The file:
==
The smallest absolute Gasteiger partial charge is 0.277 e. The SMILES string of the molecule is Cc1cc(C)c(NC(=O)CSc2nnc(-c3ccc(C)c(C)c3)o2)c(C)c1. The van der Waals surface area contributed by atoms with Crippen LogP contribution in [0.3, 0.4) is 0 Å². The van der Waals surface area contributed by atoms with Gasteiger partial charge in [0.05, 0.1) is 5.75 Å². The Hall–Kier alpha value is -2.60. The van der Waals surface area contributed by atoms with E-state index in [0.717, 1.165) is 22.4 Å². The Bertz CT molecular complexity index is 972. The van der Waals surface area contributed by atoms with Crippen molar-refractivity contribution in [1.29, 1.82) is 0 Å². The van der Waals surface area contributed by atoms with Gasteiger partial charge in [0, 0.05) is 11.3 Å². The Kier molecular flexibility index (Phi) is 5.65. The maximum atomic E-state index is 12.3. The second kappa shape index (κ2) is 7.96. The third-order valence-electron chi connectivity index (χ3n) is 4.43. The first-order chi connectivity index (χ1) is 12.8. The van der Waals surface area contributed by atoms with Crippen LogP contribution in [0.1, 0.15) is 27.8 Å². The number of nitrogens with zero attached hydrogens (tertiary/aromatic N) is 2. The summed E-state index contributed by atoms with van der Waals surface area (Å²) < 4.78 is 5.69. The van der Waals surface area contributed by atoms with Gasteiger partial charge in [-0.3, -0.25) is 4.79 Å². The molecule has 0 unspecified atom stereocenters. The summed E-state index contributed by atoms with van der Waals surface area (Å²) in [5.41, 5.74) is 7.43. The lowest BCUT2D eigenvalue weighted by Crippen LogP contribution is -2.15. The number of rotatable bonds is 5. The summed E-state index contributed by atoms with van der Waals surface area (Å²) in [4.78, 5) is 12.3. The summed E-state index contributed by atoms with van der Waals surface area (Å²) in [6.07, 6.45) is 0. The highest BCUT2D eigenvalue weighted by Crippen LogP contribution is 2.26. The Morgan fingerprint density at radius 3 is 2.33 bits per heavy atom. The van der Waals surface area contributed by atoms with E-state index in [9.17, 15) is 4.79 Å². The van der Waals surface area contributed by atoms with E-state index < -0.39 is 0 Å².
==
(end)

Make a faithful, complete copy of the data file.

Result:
The smallest absolute Gasteiger partial charge is 0.277 e. The SMILES string of the molecule is Cc1cc(C)c(NC(=O)CSc2nnc(-c3ccc(C)c(C)c3)o2)c(C)c1. The van der Waals surface area contributed by atoms with Crippen LogP contribution in [0.3, 0.4) is 0 Å². The van der Waals surface area contributed by atoms with Gasteiger partial charge in [0.05, 0.1) is 5.75 Å². The Hall–Kier alpha value is -2.60. The van der Waals surface area contributed by atoms with E-state index in [0.717, 1.165) is 22.4 Å². The Bertz CT molecular complexity index is 972. The van der Waals surface area contributed by atoms with Crippen molar-refractivity contribution in [1.29, 1.82) is 0 Å². The van der Waals surface area contributed by atoms with Gasteiger partial charge in [0, 0.05) is 11.3 Å². The Kier molecular flexibility index (Phi) is 5.65. The maximum atomic E-state index is 12.3. The second kappa shape index (κ2) is 7.96. The third-order valence-electron chi connectivity index (χ3n) is 4.43. The first-order chi connectivity index (χ1) is 12.8. The van der Waals surface area contributed by atoms with Crippen LogP contribution in [0.1, 0.15) is 27.8 Å². The number of nitrogens with zero attached hydrogens (tertiary/aromatic N) is 2. The summed E-state index contributed by atoms with van der Waals surface area (Å²) < 4.78 is 5.69. The van der Waals surface area contributed by atoms with Gasteiger partial charge in [-0.3, -0.25) is 4.79 Å². The molecule has 0 unspecified atom stereocenters. The summed E-state index contributed by atoms with van der Waals surface area (Å²) in [5.41, 5.74) is 7.43. The lowest BCUT2D eigenvalue weighted by Crippen LogP contribution is -2.15. The number of rotatable bonds is 5. The summed E-state index contributed by atoms with van der Waals surface area (Å²) in [4.78, 5) is 12.3. The summed E-state index contributed by atoms with van der Waals surface area (Å²) in [6.07, 6.45) is 0. The highest BCUT2D eigenvalue weighted by Crippen LogP contribution is 2.26. The Morgan fingerprint density at radius 3 is 2.33 bits per heavy atom. The van der Waals surface area contributed by atoms with E-state index in [9.17, 15) is 4.79 Å². The van der Waals surface area contributed by atoms with E-state index < -0.39 is 0 Å².